The Court of Appeals for the Eleventh Circuit will be the next body to weigh in on a dispute between Del Monte International GmbH (“Del Monte”) and Inversions y Procesadora Tropical INPROTSA, S.A. (“INPROTSA”) over an exclusive sales agreement for pineapples. The case has been appealed to the Eleventh Circuit, and the appeal raises issues of the finality of international arbitration awards.
The underlying arbitration concerned an exclusive sales agreement between Del Monte and INPROTSA. See INPROTSA v. Del Monte, 2017 WL 1737648, *1 (S.D. Fla. 2017). The subject matter of the contract, which was entered into in 2001, was pineapples. See id. A dispute arose over whether INPROTSA had sold pineapples from Del Monte’s seeds to competitors, and, on June 10, 2016, an arbitrator awarded Del Monte more than $25 million in damages (“Arbitration Award”). See id. The arbitration was conducted before the International Court of Arbitration of the International Chamber of Commerce. See id.
On December 6, 2016, the U.S. District Court for the Southern District of Florida (“District Court”) dismissed INPROTSA’s petition to vacate the Arbitration Award, which Del Monte had removed to federal court on the basis of 9 U.S.C. § 203. See id. Section 203 states, “An action or proceeding falling under the New York Convention shall be deemed to arise under the laws and treaties of the United States. The district courts of the United States…shall have original jurisdiction over such an action or proceeding, regardless of the amount in controversy.” INPROTSA appealed from the District Court’s dismissal of its vacatur petition, and the Eleventh Circuit issued a limited remand order so that the District Court could decide Del Monte’s cross-petition to confirm the Arbitration Award. See id.
On May 2, 2017, the District Court confirmed the Arbitration Award and rejected INPROTSA’s claim that the U.S. District Court did not have subject matter jurisdiction to hear vacatur proceedings filed pursuant to the Convention on the Recognition and Enforcement of Foreign Arbitral Awards (“New York Convention”). See id., at *2. Though the limited remand was confined to the question of Del Monte’s cross-petition to confirm the award, INPROTSA took the opportunity to challenge the District Court’s jurisdiction to dismiss its original vacatur petition. See id.
The foundation of INPROTSA’s jurisdictional argument was its contention that the New York Convention “regulates only two types of proceedings — (1) for an order confirming an arbitration award (9 U.S.C. § 207) and (2) for orders compelling arbitration pursuant to an agreement (9 U.S.C. § 206).” Id. Another case decided by the District Court — Ingaseosas Int’l Co. v. Aconcagua Investing, Ltd., 2011 WL 500042, *3 (S.D. Fla. 2011) — seemed to support the argument that petitions to vacate an international arbitration award may fall outside the ambit of the Section 203. See id. Citing cases from several other jurisdictions (as well as one from its own), however, the District Court found that its assertion of jurisdiction in the vacatur proceedings had been proper. See id., at *3.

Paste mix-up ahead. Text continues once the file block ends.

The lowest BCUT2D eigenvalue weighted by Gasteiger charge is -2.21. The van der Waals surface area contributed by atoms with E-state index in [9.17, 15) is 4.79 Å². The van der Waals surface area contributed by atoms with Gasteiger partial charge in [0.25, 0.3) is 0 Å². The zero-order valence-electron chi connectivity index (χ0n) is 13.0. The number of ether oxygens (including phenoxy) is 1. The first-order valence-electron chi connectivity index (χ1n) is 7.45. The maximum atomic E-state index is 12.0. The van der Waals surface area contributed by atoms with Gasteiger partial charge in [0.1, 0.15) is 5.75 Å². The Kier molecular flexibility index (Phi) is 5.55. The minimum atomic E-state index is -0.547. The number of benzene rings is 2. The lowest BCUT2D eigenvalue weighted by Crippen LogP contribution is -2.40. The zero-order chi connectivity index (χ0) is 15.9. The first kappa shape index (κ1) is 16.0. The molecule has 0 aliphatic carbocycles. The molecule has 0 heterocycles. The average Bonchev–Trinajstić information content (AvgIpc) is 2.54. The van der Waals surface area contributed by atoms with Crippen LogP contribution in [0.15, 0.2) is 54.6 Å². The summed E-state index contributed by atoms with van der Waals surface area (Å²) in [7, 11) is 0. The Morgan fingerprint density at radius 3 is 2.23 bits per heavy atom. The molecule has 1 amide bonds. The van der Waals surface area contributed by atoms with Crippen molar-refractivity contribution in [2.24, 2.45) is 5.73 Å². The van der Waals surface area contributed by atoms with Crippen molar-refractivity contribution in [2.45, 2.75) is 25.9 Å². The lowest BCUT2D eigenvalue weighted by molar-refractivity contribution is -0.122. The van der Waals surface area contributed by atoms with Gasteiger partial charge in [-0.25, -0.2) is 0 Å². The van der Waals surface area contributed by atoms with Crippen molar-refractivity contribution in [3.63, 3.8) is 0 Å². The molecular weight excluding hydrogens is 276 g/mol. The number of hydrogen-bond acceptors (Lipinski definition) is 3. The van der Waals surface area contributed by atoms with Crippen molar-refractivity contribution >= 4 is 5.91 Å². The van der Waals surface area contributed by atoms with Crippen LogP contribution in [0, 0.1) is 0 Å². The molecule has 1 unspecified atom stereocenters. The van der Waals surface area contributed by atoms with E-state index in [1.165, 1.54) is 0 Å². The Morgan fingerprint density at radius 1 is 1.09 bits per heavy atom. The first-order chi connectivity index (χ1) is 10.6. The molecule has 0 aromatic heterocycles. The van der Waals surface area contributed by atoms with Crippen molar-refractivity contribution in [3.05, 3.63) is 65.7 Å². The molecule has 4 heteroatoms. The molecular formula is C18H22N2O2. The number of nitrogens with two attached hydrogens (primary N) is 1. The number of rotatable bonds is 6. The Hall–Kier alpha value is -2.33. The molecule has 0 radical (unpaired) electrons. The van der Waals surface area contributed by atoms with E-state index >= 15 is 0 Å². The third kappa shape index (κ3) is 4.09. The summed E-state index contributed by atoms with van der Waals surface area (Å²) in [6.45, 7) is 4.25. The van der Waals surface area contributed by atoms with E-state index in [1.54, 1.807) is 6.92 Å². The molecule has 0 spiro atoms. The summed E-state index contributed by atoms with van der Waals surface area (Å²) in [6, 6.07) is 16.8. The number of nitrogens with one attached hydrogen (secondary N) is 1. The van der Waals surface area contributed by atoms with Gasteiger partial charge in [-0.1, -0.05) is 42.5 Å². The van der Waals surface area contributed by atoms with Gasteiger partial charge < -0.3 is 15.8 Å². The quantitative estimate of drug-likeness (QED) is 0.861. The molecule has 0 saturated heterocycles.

The next question before the District Court was whether there was any defense to confirmation. INPROTSA raised an argument that the arbitrator’s decision had been based on fraud. See id., at *4. Here, the District Court made an important distinction in ruling that fraud was not a defense to confirmation: “There is no argument that the two-year arbitration process was fraudulent, that the arbitration tribunal acted fraudulently, or that the final award was procured by fraud. Rather, the parties dispute whether the arbitration tribunal addressed the question of whether the parties’ underlying agreement was procured by fraud. A review of the arbitration tribunal’s decision shows that it addressed the issue.” Id., at *5. The fraud must be within the arbitral process — not a part of the underlying claims. Parties seeking vacatur may not “rehash a losing argument” in vacatur proceedings. Id.
Next, INPROTSA claimed that its due process rights were violated when the arbitrator elected not to give probative value to a letter INPROTSA offered into evidence. See id. The District Court ruled that “[e]videntiary decisions are not grounds to refuse confirmation of an arbitral award under the New York Convention’s public policy defense.”
After disposing of a few additional, minor arguments, the District Court confirmed the Arbitration Award, teeing up the Eleventh Circuit’s consideration of the case. Fitch Law Partners LLP will monitor developments in this ongoing dispute. For more information about our firm’s international arbitration practice, please visit our website: /blog/international-litigation-arbitration/